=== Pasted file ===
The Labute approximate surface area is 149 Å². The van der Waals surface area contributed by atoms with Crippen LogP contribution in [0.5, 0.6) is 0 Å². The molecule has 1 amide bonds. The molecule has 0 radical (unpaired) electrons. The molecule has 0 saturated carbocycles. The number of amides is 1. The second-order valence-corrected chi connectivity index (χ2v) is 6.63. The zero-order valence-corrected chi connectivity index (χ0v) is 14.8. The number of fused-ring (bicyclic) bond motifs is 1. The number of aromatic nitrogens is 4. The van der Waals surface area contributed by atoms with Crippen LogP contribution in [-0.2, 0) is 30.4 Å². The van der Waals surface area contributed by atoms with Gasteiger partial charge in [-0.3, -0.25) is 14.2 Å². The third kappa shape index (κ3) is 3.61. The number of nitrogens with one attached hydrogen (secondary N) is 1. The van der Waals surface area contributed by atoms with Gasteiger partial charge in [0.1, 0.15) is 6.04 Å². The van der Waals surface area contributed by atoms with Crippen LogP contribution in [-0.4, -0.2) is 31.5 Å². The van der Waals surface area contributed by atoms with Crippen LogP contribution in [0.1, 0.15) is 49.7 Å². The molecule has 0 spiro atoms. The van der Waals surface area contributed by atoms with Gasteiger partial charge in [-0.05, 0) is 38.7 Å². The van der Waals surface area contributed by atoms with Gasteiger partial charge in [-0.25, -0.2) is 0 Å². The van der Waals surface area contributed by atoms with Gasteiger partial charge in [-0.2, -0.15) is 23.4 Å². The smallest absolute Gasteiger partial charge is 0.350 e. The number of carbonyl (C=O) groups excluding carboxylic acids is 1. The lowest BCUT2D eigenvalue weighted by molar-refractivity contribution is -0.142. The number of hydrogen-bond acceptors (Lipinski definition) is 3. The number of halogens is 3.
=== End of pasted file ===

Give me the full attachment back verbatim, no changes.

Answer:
The Labute approximate surface area is 149 Å². The van der Waals surface area contributed by atoms with Crippen LogP contribution in [0.5, 0.6) is 0 Å². The molecule has 1 amide bonds. The molecule has 0 radical (unpaired) electrons. The molecule has 0 saturated carbocycles. The number of amides is 1. The second-order valence-corrected chi connectivity index (χ2v) is 6.63. The zero-order valence-corrected chi connectivity index (χ0v) is 14.8. The number of fused-ring (bicyclic) bond motifs is 1. The number of aromatic nitrogens is 4. The van der Waals surface area contributed by atoms with Crippen LogP contribution in [-0.2, 0) is 30.4 Å². The van der Waals surface area contributed by atoms with Gasteiger partial charge in [-0.3, -0.25) is 14.2 Å². The third kappa shape index (κ3) is 3.61. The number of nitrogens with one attached hydrogen (secondary N) is 1. The van der Waals surface area contributed by atoms with Gasteiger partial charge in [0.1, 0.15) is 6.04 Å². The van der Waals surface area contributed by atoms with Crippen LogP contribution in [-0.4, -0.2) is 31.5 Å². The van der Waals surface area contributed by atoms with Crippen LogP contribution in [0.1, 0.15) is 49.7 Å². The molecule has 0 spiro atoms. The van der Waals surface area contributed by atoms with Gasteiger partial charge in [-0.05, 0) is 38.7 Å². The van der Waals surface area contributed by atoms with Gasteiger partial charge in [-0.25, -0.2) is 0 Å². The van der Waals surface area contributed by atoms with Gasteiger partial charge in [-0.2, -0.15) is 23.4 Å². The smallest absolute Gasteiger partial charge is 0.350 e. The number of carbonyl (C=O) groups excluding carboxylic acids is 1. The lowest BCUT2D eigenvalue weighted by molar-refractivity contribution is -0.142. The number of hydrogen-bond acceptors (Lipinski definition) is 3. The number of halogens is 3.